Maximum Allowable Operating Pressure (MAOP) for PE Pipes

Vinidex PE pipes are manufactured to AS/NZS 4130.

Series 1 water pipes have wall thickness and pressure ratings determined by the Barlow formula as follows:

T =PD/ 2S + P


T = minimum wall thickness (mm)
P = normal working pressure of pipe (MPa)
D = minimum mean OD (mm)
S = hoop stress = hydrostatic design stress at 20°C (MPa)

Series 1 fuel gas pipes are classified in accordance with SDR.

Hydrostatic Design Stress

The design of AS/NZS 4130 pipes has been based on the static working pressure operating continuously at the maximum value for the entire lifetime of the pipeline. The value of maximum hoop stress used in the selection of the pipe wall thickness is known as the Hydrostatic Design Stress (HDS). This value is dependent upon the type of PE material being used and the pipe material service temperature.

In AS/NZS 4131, materials are classified for long term strength by the designation Minimum Required Strength (MRS). The MRS is the value resulting from extrapolation of short and long term tests to a 50 year point at 20°C.

Note: See Polyethylene Properties for typical stress regression curves.

The Hydrostatic Design Stress (HDS) is obtained by application of a Design or Safety Factor (C) to the MRS. See the table below.


The specific value selected for the Design Factor depends on a number of variables, including the nature of the transmitted fluid, the location of the pipeline, and the risk of third-party damage.

The wall thickness values for Series 1 pipes to AS/NZS 4130 were derived using a value of 1.25 for C, this being the minimum value applicable.

AS/NZS 4131 specifies MRS values of 8.0 MPa and 10.0 MPa for the grades designated as PE 80 and PE 100 respectively. The relationship between the HDS and MRS standard values in AS/NZS 4131 is as shown in the Table below. These standard values are polymer dependent and long-term properties for each pipe grade material are established by long term testing to the requirements of ISO/DIS 9080 by the polymer producers. Individual PE grades may exhibit different characteristics and PE materials can be provided with enhanced specific properties. In these cases, the advice of Vinidex engineers should be obtained.

Hydrostatic Design Stress and Minimum Required Strength Values
Material Designation Minimum Required Strength (MRS) Hydrostatic Design Stress (HDS)
PE 80 8 6.3
PE 100 10 8

Maximum Allowable Operating Pressure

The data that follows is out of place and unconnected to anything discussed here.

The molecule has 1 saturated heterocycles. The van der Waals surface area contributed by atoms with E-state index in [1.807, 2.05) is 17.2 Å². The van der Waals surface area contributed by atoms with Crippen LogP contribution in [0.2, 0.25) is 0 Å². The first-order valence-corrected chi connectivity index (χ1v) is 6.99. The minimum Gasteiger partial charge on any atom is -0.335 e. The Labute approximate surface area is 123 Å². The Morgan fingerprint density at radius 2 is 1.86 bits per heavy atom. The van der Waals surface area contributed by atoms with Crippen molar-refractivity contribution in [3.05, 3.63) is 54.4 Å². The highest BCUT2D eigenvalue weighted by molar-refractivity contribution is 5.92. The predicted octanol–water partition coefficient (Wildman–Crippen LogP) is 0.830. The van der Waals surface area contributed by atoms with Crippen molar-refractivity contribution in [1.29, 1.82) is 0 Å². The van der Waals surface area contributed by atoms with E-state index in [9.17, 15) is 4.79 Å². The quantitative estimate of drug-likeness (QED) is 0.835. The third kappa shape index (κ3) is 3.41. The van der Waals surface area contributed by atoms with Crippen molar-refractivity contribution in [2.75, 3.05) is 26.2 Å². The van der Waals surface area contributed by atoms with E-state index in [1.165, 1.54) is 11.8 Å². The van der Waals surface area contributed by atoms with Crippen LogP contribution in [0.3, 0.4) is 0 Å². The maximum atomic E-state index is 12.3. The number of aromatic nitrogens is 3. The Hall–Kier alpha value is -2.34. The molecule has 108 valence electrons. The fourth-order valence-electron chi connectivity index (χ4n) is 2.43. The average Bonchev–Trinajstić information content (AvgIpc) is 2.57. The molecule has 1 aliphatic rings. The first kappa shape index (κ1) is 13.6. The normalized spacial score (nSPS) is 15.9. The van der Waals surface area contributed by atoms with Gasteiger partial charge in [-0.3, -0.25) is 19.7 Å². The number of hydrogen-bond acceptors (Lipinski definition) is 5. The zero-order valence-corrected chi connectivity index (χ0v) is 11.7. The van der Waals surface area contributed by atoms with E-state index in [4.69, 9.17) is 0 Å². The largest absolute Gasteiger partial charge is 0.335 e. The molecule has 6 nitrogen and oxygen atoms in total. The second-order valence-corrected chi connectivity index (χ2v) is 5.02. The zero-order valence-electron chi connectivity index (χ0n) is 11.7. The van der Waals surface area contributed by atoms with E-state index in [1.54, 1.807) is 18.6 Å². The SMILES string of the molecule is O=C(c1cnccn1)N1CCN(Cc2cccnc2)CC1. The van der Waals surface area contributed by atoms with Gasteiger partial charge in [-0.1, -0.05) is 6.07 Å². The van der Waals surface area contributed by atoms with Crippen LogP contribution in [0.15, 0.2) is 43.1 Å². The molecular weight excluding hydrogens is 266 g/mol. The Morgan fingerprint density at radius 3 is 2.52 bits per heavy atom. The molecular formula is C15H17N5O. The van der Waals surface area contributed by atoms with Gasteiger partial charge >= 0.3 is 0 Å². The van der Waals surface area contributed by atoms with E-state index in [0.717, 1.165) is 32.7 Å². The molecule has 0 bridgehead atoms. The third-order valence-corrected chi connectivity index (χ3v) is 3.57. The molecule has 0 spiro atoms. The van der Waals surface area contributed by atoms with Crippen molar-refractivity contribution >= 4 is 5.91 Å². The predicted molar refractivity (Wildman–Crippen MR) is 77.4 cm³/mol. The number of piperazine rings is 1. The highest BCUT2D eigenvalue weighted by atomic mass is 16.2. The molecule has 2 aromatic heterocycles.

The Maximum Allowable Operating Pressure is given by:

For Series 1 Water and Sewerage pipes:

For Series 1 Gas pipes:


MAOP = maximum allowable operating pressure in MPa
PN = pipe classification in accordance with AS/NZS 4130
C = Design Factor
MRS = minimum required stress of the PE material
SDR = Standard Dimension Ratio

For example, if the minimum value of C is chosen (C = 1.25), a PN 10 pipe will have a MAOP of 1.0 MPa at 20°C. PE pipe pressure ratings based on C=1.25 are given in the Table below.

PE Pipe Pressure Ratings
 Pressure Class Nominal Working Pressure
PN MPa metres head
3.2 0.32 32
4 0.4 40
6.3 0.63 63
8 0.8 80
10 1 100
12.5 1.25 125
16 1.6 160
20 2 200
25 2.5 250

Where pipes are used for drinking water applications with higher disinfectant residuals, particularly at elevated temperatures, further consideration may be required. See Chemical Resistance of PE Pipes.

The following table shows the Minimum design factors for PE pipes in various applications.

 Pipeline Application Design Factor
20°C C
Water Supply 1.25
Natural Gas 2
Compressed Air 2
LPG 2.2

Where pipes are used to carry fluids other than water or in certain conditions where the consequences of failure are particularly significant, then another value of the Design Factor may need to be selected. The value selected will depend on both the nature of the fluid being carried and the location of the pipeline installation.

The Design Factor is a combination of sub factors (ƒx) which must be factored together to give the final value for C such that C is not less than the values for minimum design factors tabulated above, and:

C = ƒ0 x ƒ1 x ƒ2 x ƒ3

Design Factors for water and sewage pipe systems

The table below is reproduced from AS/NZS 4130 and gives advisory information on selection of Design Factors for water and sewerage pipes.

 Installation Conditions Design factor Value
Fluid Type Water ƒ0 1.25
Domestic Sewerage 1.25
Industrial Sewerage 1.25
Soil, fluid or pipe Temperature (Av.°C) -20 < t ≤ -10 ƒ1 Refer Vinidex
-10 < t ≤0 0.6
0 < t ≤ 20 1
20 < t ≤ 30 1.1
30 < t ≤ 35 1.25
35 < t Refer Vinidex
Location based on minimum depth of cover specified in AS/NZS 2566.1 Open field ƒ2 1
Minor country road shoulder 1
Major country road shoulder 1
Minor country road – under pavement 1.1
Major country road – under pavement 1.2
Residential paved and unpaved nature strip 1
Residential roadway – under pavement 1.1
Major urban roadway – under pavement 1.2
Commercial/Industrial paved and unpaved nature strip 1.1
Commercial/Industrial roadway – under pavement 1.2
Central Business District 1.4
Private land – easement 1
Above ground 1
Submarine crossings 1.4
Installation method Standard trenching ƒ3 1
Plough-in 1.1
Directional drilling 1.2
Slip line with back grouting 1
Slip line without back grouting 1.2
Pipe cracking with liner pipe in situ 1
Pipe cracking with liner pipe removed 1.1
Pipe cracking without liner pipe 1.2
Design Factors for gas pipes

The table below is reproduced from AS/NZS 4645.3 and gives advisory information on selection of Design Factors for gas pipes.

 Installation Conditions Design factor Value
Fluid Type Natural Gas ƒ0 2
LPG 2.2
Operating Temperature (Av.°C) -20 < t ≤-10 ƒ1 Refer Vinidex
-10 < t ≤ 0 1.2
0 < t ≤ 20 1
20 < t ≤ 30 1.1
30 < t ≤ 40 1.3
Installation method Open trench with padding ƒ2 1
Other 1.1
Population Density Open field area ƒ3 0.9
Residential area 1.05
High density community use 1.2

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